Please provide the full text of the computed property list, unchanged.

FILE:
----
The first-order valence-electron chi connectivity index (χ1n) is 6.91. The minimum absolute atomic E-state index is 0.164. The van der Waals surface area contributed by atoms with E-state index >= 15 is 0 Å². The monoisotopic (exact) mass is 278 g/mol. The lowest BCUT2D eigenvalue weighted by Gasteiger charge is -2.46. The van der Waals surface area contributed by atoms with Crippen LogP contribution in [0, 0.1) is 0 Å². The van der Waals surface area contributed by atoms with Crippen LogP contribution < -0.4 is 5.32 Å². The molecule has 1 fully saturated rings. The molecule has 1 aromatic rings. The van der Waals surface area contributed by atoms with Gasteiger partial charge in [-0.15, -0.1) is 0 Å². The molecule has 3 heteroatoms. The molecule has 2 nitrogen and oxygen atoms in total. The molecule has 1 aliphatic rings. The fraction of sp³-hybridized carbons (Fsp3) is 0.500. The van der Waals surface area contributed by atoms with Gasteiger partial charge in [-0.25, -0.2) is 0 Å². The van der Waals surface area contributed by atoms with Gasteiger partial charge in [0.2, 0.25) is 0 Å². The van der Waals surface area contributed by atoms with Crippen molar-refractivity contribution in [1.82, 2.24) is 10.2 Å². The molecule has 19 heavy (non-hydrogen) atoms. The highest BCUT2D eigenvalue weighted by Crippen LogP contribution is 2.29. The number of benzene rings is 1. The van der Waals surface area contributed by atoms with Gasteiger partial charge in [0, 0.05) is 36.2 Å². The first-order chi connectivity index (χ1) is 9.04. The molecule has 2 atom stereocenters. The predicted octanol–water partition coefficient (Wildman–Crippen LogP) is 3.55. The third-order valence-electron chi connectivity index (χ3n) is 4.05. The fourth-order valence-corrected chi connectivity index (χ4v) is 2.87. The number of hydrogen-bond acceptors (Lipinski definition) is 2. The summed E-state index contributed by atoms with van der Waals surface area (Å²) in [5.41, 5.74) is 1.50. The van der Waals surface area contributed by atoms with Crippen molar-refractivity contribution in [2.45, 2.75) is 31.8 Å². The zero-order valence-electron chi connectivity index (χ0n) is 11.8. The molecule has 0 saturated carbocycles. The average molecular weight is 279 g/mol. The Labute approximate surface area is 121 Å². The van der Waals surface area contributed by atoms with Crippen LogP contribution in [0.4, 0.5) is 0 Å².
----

The first-order valence-electron chi connectivity index (χ1n) is 6.91. The minimum absolute atomic E-state index is 0.164. The van der Waals surface area contributed by atoms with E-state index >= 15 is 0 Å². The monoisotopic (exact) mass is 278 g/mol. The lowest BCUT2D eigenvalue weighted by Gasteiger charge is -2.46. The van der Waals surface area contributed by atoms with Crippen LogP contribution in [0, 0.1) is 0 Å². The van der Waals surface area contributed by atoms with Crippen LogP contribution < -0.4 is 5.32 Å². The molecule has 1 fully saturated rings. The molecule has 1 aromatic rings. The van der Waals surface area contributed by atoms with Gasteiger partial charge in [-0.15, -0.1) is 0 Å². The molecule has 3 heteroatoms. The molecule has 2 nitrogen and oxygen atoms in total. The molecule has 1 aliphatic rings. The fraction of sp³-hybridized carbons (Fsp3) is 0.500. The van der Waals surface area contributed by atoms with Gasteiger partial charge in [-0.25, -0.2) is 0 Å². The van der Waals surface area contributed by atoms with Gasteiger partial charge in [0.2, 0.25) is 0 Å². The van der Waals surface area contributed by atoms with Crippen molar-refractivity contribution in [1.82, 2.24) is 10.2 Å². The molecule has 19 heavy (non-hydrogen) atoms. The highest BCUT2D eigenvalue weighted by Crippen LogP contribution is 2.29. The number of benzene rings is 1. The van der Waals surface area contributed by atoms with Gasteiger partial charge in [0, 0.05) is 36.2 Å². The first-order chi connectivity index (χ1) is 9.04. The molecule has 2 atom stereocenters. The predicted octanol–water partition coefficient (Wildman–Crippen LogP) is 3.55. The third-order valence-electron chi connectivity index (χ3n) is 4.05. The fourth-order valence-corrected chi connectivity index (χ4v) is 2.87. The number of hydrogen-bond acceptors (Lipinski definition) is 2. The summed E-state index contributed by atoms with van der Waals surface area (Å²) in [5.41, 5.74) is 1.50. The van der Waals surface area contributed by atoms with Crippen molar-refractivity contribution in [2.45, 2.75) is 31.8 Å². The zero-order valence-electron chi connectivity index (χ0n) is 11.8. The molecule has 0 saturated carbocycles. The average molecular weight is 279 g/mol. The Labute approximate surface area is 121 Å². The van der Waals surface area contributed by atoms with Crippen LogP contribution in [0.4, 0.5) is 0 Å².